Today in class we watched a video called “The 11th Hour.” The film called for drastic changes to take place in order to preserve the environment–and our place in it. By juxtaposing an array of scientific testimony, personal opinion, and shots of our world, this movie created a compelling argument for environmentalism. One of the main points of the film was that in order to enact meaningful environmental change, society’s priorities will have to change on a fundamental level. Currently, people consume things because they are filling a void–one that used to be filled by nature, and the beauty of the world.
One quote from the film really stood out to me-“You can never have too much of something you don’t want.” This felt like a very apt descriptor for American society. I know so many people who feel overwhelmed by how much they own, yet seem powerless to do anything about it. I am the same way–I often feel so attached to my possessions, even while desperately wishing I had less. If consumption patterns would change, and people would place their value on what truly matters, so many sustainability problems would become simple to solve. The current strain on our energy resources could be considerably lightened if the constant demand for unnecessary goods let up. A shift in priorities would be the first step in repairing the damage we, as humans, have done to the Earth.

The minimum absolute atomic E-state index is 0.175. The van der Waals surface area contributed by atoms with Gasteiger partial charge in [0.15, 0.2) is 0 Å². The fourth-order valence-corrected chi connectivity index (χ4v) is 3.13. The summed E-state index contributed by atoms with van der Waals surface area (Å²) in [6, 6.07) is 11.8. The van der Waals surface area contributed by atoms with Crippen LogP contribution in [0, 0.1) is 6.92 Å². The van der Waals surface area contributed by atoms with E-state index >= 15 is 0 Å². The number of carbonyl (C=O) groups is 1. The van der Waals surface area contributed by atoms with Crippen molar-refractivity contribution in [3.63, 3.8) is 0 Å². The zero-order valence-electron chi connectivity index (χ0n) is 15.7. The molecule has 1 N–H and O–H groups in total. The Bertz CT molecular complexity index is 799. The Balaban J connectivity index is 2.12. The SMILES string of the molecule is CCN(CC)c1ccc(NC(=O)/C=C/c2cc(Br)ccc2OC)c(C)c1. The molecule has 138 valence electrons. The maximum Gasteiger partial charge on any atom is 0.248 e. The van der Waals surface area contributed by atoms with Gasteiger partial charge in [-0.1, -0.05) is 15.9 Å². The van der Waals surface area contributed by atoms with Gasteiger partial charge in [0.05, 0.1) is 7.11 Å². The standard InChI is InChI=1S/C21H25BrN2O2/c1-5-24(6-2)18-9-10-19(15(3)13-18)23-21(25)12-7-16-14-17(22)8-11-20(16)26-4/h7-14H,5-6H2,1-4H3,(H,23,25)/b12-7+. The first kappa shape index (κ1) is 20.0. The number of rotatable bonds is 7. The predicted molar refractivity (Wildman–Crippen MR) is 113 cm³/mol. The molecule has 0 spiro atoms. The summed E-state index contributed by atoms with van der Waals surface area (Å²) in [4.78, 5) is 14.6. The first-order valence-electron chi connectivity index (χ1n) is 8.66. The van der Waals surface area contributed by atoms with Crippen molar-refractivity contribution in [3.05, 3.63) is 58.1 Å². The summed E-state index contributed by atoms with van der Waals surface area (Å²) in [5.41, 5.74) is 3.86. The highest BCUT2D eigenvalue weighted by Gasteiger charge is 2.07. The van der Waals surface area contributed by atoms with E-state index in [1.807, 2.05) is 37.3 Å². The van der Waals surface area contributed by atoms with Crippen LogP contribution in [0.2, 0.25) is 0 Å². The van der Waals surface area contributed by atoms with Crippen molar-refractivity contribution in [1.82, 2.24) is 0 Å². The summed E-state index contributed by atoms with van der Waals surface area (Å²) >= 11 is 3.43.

“The 11th Hour” was effective to me because it juxtaposed personal human testimony with sweeping imagery of our planet. The film showed the beauty and diversity of nature, all the while reminding the viewer that this nature is in danger. It was fatalistic at times, but still provided solutions for the problems we now face. Although these solutions require participation on a large scale, they do not seem impossible. Although it is very late to begin correcting what we’ve done, it’s not impossible, and I think the movie adequately conveyed this.